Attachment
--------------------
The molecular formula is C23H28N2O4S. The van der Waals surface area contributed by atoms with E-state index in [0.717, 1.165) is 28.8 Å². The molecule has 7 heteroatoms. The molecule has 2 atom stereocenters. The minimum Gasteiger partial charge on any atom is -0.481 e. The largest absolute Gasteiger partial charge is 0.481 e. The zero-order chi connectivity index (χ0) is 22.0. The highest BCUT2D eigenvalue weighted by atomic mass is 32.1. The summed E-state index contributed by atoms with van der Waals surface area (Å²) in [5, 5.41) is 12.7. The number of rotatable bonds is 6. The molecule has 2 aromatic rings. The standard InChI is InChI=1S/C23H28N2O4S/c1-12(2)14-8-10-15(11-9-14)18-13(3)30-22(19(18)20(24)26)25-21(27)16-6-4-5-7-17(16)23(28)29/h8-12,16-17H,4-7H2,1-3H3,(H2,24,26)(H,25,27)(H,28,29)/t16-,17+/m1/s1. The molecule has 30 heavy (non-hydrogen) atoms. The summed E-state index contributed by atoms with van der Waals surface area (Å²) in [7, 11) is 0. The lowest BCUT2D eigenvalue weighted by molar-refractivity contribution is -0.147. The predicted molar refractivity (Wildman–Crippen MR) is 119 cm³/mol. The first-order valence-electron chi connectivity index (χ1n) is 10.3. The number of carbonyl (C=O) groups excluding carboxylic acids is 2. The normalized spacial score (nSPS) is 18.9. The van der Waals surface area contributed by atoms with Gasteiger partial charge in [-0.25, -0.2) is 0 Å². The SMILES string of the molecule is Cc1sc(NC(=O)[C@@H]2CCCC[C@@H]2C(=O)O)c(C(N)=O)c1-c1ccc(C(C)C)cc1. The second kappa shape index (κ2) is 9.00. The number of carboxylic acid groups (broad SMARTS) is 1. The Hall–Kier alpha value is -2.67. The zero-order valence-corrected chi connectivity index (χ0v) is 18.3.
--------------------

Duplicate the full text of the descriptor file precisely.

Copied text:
The molecular formula is C23H28N2O4S. The van der Waals surface area contributed by atoms with E-state index in [0.717, 1.165) is 28.8 Å². The molecule has 7 heteroatoms. The molecule has 2 atom stereocenters. The minimum Gasteiger partial charge on any atom is -0.481 e. The largest absolute Gasteiger partial charge is 0.481 e. The zero-order chi connectivity index (χ0) is 22.0. The highest BCUT2D eigenvalue weighted by atomic mass is 32.1. The summed E-state index contributed by atoms with van der Waals surface area (Å²) in [5, 5.41) is 12.7. The number of rotatable bonds is 6. The molecule has 2 aromatic rings. The standard InChI is InChI=1S/C23H28N2O4S/c1-12(2)14-8-10-15(11-9-14)18-13(3)30-22(19(18)20(24)26)25-21(27)16-6-4-5-7-17(16)23(28)29/h8-12,16-17H,4-7H2,1-3H3,(H2,24,26)(H,25,27)(H,28,29)/t16-,17+/m1/s1. The molecule has 30 heavy (non-hydrogen) atoms. The summed E-state index contributed by atoms with van der Waals surface area (Å²) in [7, 11) is 0. The lowest BCUT2D eigenvalue weighted by molar-refractivity contribution is -0.147. The predicted molar refractivity (Wildman–Crippen MR) is 119 cm³/mol. The first-order valence-electron chi connectivity index (χ1n) is 10.3. The number of carbonyl (C=O) groups excluding carboxylic acids is 2. The normalized spacial score (nSPS) is 18.9. The van der Waals surface area contributed by atoms with Gasteiger partial charge in [-0.25, -0.2) is 0 Å². The SMILES string of the molecule is Cc1sc(NC(=O)[C@@H]2CCCC[C@@H]2C(=O)O)c(C(N)=O)c1-c1ccc(C(C)C)cc1. The second kappa shape index (κ2) is 9.00. The number of carboxylic acid groups (broad SMARTS) is 1. The Hall–Kier alpha value is -2.67. The zero-order valence-corrected chi connectivity index (χ0v) is 18.3.